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News Shows how much of a laughing stock the UK's justice system is

  1. Jul 9, 2012 #1

  2. jcsd
  3. Jul 9, 2012 #2


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    I don't get it, how does this show our justice system to be a laughing stock?
  4. Jul 9, 2012 #3
    It might be a bit old fashioned but the justice system should be feared and obviously should not be seen as 65 year holiday as this chappie thinks it is.
  5. Jul 9, 2012 #4


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    This guy is obviously full of himself to the point of delusion. He might talk the talk now but I doubt he'll feel the same after he's been locked up for a few years and then realises how many more he has left before he is free. And IMO if he doesn't; who cares? He'll be off the streets and unable to hurt anyone else.
  6. Jul 9, 2012 #5
    Whenever you laugh at something, that thing becomes a laughing stock. I can't imagine what you can do to prevent people from laughing at the UK's justice system. You mentioned fear, but I don't think that will work. The Soviet justice system was expert at instilling fear and yet there was a thriving underground market in humor at its expense. But all of that is irrelevant. This isn't a story about some flaw in the justice system, just a flaw in some random jerk.
  7. Jul 9, 2012 #6


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    In a way makes me think about Breivik or Brenda Spencer - some people and their ways of thinking are just alien to the rest of us.
  8. Jul 9, 2012 #7


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    If the OP ever gets called up for jury service, he/she will discover that UK courtrooms are full of comedy, both intentional and otherwise.

    I don't see anything "wrong" with the system in that report. The accused was apparently getting a fair trial. He has the right to conduct his defeise any way he chooses. And at the end, the jury will make their decision based on what they heard in court. Simples!

    As for creative defeinse tactics, in one of the cases where I was a juror the defendant was accused of owning an illegal weapon (i.e. he wouldn't have been allowed to own it even if he had tried to appliy for a firearms license for it.) His defense was that he had been on holday in Florida, bought the weapon there without knowing much about it because he had heard stories about needing personal protection, and then brought it back the the UK not knowing it was illegal over here.

    OK, that sounds fair enough (except that ignorance of the law is no excuse) - except for two little problems that the prosecution pointed out:

    1. The accused, and his wife, already owned several firearms (legally, with licenses for them) and they were active members of shooting clubs, so he probably knew something about the relevant law. And it gets better:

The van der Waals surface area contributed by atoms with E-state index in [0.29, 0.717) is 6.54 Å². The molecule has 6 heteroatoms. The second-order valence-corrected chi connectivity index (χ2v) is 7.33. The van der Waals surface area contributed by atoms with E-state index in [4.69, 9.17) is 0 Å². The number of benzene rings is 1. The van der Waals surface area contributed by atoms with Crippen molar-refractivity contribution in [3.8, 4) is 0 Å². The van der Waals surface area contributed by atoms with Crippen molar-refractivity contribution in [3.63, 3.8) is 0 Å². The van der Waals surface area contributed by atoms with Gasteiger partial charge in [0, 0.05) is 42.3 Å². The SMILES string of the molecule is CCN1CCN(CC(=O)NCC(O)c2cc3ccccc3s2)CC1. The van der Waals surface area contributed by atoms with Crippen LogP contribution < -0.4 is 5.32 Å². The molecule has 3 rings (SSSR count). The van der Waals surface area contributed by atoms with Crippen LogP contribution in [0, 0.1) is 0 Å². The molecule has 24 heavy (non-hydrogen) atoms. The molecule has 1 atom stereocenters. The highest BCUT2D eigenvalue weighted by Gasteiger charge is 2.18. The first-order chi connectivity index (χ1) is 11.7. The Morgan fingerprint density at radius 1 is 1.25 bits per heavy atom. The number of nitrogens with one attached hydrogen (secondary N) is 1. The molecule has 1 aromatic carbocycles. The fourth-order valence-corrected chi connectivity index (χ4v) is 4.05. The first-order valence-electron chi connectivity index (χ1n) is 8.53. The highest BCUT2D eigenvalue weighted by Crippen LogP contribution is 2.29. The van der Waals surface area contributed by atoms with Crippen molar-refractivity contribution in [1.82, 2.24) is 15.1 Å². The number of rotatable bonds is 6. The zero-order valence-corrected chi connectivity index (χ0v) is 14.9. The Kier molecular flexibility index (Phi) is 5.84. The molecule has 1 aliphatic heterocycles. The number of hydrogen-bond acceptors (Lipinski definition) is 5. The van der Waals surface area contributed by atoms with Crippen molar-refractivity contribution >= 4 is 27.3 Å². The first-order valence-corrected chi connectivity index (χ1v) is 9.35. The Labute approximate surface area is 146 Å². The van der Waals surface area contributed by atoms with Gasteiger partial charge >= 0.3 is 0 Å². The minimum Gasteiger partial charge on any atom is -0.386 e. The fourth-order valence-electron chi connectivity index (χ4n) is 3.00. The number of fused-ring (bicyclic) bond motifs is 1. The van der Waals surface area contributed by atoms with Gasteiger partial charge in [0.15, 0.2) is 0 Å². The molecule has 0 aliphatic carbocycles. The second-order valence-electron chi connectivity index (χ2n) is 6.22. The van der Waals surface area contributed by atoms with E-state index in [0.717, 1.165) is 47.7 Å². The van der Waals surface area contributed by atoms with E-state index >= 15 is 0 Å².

2. He claimed to have flown back the the UK with an offensive weapon in his hand luggage and no import/export paperwork for it, but he didn't meet with any hassle from security en route - and that was on a flight that left Florida just two days after the 9/11 attacks. No, I'm not making this up! Sure, the accused was on that flight (according to the paperwork produced as evidence) but the jury decided, "beyond all reasonable doubt" that the weapon was not!
  9. Jul 10, 2012 #8
    This would not have happened in Texas. First, there isn't much of a view 6' under, there's no canteen, "you" are the food for the worms, and new bedding comes in a casket anyway. Additional benefits: genes removed from the pool, no repeat offenses, no cost for security, etc.
  10. Jul 12, 2012 #9
    When will people start to understand there is no "UK justice system"? It just doesn't exist and I'd expect somebody living in the UK to realise this...

    There are three very distinct justice systems within the UK. This was one single case in one of the three justice systems. It doesn't reflect upon the system in Scotland or Northern Ireland in the slightest.
  11. Jul 19, 2012 #10
    Great I hope you end up on the receiving end. You sound like you would have loved Nazi Germany.
  12. Jul 19, 2012 #11


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    And just like that, we have a Godwin convergence in 10 posts.
  13. Jul 19, 2012 #12
    :). I think if someone advocates eugenics to reduce the cost to society then the comparison is fair.
  14. Jul 20, 2012 #13
    I can understand and respectfully disagree with people opposed to the death penalty. I happen to believe there are willful acts so heinous as to exceed the criminal’s other rights to live. This person has admitted guilt and has absolutely no remorse. Don't see the connection to Nazi Germany, and that's pretty over the top and insulting. IMO, someone that would kill for the reasons he killed, he deserves the maximum punishment. Based on the article, they are giving him EXACTLY what he wanted and the reason he committed the murder. So for him, prison is a reward in every sense. My point is simply to deny the reward in a more permanent way. This guy deserves neither compassion, comfort, or mercy for what he did. I’ve had killings in my family and with close friend’s children, so perhaps I have a different view than you, but definitely not a Nazi nor someone deserving of the “I hope you end up on the receiving end” line. Perhaps you need to think a bit more before you type something like that.
  15. Jul 20, 2012 #14


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    If you read carefully the nazi comment was referring to your comment about removing him from the gene pool which is very reminiscent of eugenic speech, not a general comment about you being a nazi or nazi sympathiser.

    This thread has run it's course and with conversation becoming heated I see no reason for it to stay open.
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